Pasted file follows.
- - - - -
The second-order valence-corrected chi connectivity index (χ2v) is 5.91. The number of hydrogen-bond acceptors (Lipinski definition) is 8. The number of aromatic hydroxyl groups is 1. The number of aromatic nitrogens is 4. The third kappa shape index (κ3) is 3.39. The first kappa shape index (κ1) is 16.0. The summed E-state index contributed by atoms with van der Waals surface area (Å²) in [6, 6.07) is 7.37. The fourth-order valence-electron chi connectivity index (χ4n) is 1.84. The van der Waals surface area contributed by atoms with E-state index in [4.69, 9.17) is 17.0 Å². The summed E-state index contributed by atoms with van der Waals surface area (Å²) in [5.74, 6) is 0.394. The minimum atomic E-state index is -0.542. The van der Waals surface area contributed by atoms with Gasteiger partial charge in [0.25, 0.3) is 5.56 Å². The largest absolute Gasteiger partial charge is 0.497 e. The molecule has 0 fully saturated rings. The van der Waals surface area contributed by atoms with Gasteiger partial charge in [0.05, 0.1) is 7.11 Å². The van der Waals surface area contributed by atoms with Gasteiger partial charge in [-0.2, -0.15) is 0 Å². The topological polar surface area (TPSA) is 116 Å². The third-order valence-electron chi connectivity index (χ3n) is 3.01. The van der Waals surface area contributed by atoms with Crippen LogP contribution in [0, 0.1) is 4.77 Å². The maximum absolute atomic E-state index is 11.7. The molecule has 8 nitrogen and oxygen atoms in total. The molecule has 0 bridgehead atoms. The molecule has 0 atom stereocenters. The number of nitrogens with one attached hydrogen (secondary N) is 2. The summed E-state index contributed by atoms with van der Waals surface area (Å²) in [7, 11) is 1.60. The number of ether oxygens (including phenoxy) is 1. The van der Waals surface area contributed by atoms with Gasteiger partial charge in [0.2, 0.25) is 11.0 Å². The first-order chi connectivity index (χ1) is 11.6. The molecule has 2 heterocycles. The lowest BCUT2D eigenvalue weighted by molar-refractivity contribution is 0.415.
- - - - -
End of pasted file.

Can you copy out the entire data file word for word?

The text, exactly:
The second-order valence-corrected chi connectivity index (χ2v) is 5.91. The number of hydrogen-bond acceptors (Lipinski definition) is 8. The number of aromatic hydroxyl groups is 1. The number of aromatic nitrogens is 4. The third kappa shape index (κ3) is 3.39. The first kappa shape index (κ1) is 16.0. The summed E-state index contributed by atoms with van der Waals surface area (Å²) in [6, 6.07) is 7.37. The fourth-order valence-electron chi connectivity index (χ4n) is 1.84. The van der Waals surface area contributed by atoms with E-state index in [4.69, 9.17) is 17.0 Å². The summed E-state index contributed by atoms with van der Waals surface area (Å²) in [5.74, 6) is 0.394. The minimum atomic E-state index is -0.542. The van der Waals surface area contributed by atoms with Gasteiger partial charge in [0.25, 0.3) is 5.56 Å². The largest absolute Gasteiger partial charge is 0.497 e. The molecule has 0 fully saturated rings. The van der Waals surface area contributed by atoms with Gasteiger partial charge in [0.05, 0.1) is 7.11 Å². The van der Waals surface area contributed by atoms with Gasteiger partial charge in [-0.2, -0.15) is 0 Å². The topological polar surface area (TPSA) is 116 Å². The third-order valence-electron chi connectivity index (χ3n) is 3.01. The van der Waals surface area contributed by atoms with Crippen LogP contribution in [0, 0.1) is 4.77 Å². The maximum absolute atomic E-state index is 11.7. The molecule has 8 nitrogen and oxygen atoms in total. The molecule has 0 bridgehead atoms. The molecule has 0 atom stereocenters. The number of nitrogens with one attached hydrogen (secondary N) is 2. The summed E-state index contributed by atoms with van der Waals surface area (Å²) in [7, 11) is 1.60. The number of ether oxygens (including phenoxy) is 1. The van der Waals surface area contributed by atoms with Gasteiger partial charge in [0.2, 0.25) is 11.0 Å². The first-order chi connectivity index (χ1) is 11.6. The molecule has 2 heterocycles. The lowest BCUT2D eigenvalue weighted by molar-refractivity contribution is 0.415.